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Political history of secrecy, WikiLeaks is focus of Sheffrin Lecture in Public Policy

By Karen Nikos-Rose on May 27, 2011 in

Wednesday, June 1 — Peter Galison, the Pellegrino University Professor of the History of Science and of Physics at Harvard University, will deliver the 2011 Sheffrin Lecture in Public Policy at 5 p.m. in the UC Davis Buehler Alumni and Visitor’s Center, AGR Hall.

Tracing the political history of secrecy from the Espionage Act to WikiLeaks, Galison analyzes the governing principles of what information had to be hidden. What dangers did each period identify among things that should be secret? What were the properties and assumed power of these secrets? What kind of thing could, in the end, properly be declared secret? The lecture is free and open to the public. It is hosted by the Center for Science and Innovation Studies and funded by a gift from Steven M. and Anjali Y. Sheffrin.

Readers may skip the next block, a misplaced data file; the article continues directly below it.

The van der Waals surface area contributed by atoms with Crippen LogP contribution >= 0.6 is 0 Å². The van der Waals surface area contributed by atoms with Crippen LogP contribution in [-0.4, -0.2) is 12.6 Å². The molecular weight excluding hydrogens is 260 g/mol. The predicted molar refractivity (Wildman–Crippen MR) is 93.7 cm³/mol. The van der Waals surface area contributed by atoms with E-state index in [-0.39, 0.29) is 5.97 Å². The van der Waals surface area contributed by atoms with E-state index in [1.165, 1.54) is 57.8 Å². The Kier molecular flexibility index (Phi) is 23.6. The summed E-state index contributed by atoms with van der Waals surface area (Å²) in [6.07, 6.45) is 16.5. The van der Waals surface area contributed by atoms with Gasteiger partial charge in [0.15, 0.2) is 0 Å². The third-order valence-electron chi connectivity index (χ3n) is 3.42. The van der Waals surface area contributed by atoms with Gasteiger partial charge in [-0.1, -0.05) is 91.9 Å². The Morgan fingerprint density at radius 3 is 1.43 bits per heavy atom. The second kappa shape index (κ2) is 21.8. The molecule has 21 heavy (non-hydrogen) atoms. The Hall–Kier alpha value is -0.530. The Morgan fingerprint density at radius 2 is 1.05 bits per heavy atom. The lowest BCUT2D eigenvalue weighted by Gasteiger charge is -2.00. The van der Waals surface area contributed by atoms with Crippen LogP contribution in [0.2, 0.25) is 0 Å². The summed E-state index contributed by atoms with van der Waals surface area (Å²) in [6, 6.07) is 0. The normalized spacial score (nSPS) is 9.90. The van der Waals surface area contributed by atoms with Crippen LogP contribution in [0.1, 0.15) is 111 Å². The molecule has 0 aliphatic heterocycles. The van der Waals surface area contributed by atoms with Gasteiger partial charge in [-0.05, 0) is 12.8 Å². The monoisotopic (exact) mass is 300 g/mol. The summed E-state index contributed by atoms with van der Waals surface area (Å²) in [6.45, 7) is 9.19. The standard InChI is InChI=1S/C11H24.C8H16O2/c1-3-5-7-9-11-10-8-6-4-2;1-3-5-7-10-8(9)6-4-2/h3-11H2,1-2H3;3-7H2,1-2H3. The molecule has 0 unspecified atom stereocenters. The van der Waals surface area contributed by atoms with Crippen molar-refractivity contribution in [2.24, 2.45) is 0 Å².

Galison was director, with Rob Moss, of “Secrecy” (2008) — a film about government secrecy. An official selection at the Sundance Film Festival, “Secrecy” has won several awards and international exposure. Galison’s previous film on the moral-political debates over the H-bomb, “Ultimate Weapon,” has been shown frequently on the History Channel. He was awarded a John D. and Catherine T. MacArthur Foundation Fellowship in 1997 and the Max Planck and Humboldt Stiftung Prize in 1999. His books include “How Experiments End” (1987), “Image and Logic” (1997), “Einstein’s Clocks, Poincare’s Maps” (2003), and most recently “Objectivity’ (with L. Daston, 2007).

Directions and parking: From Interstate 80, take the UC Davis exit north on Old Davis Road, then park in the parking structure across the street from the Mondavi Center.

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Karen Nikos-Rose, Research news (emphasis: arts, humanities and social sciences), 530-219-5472, kmnikos@ucdavis.edu

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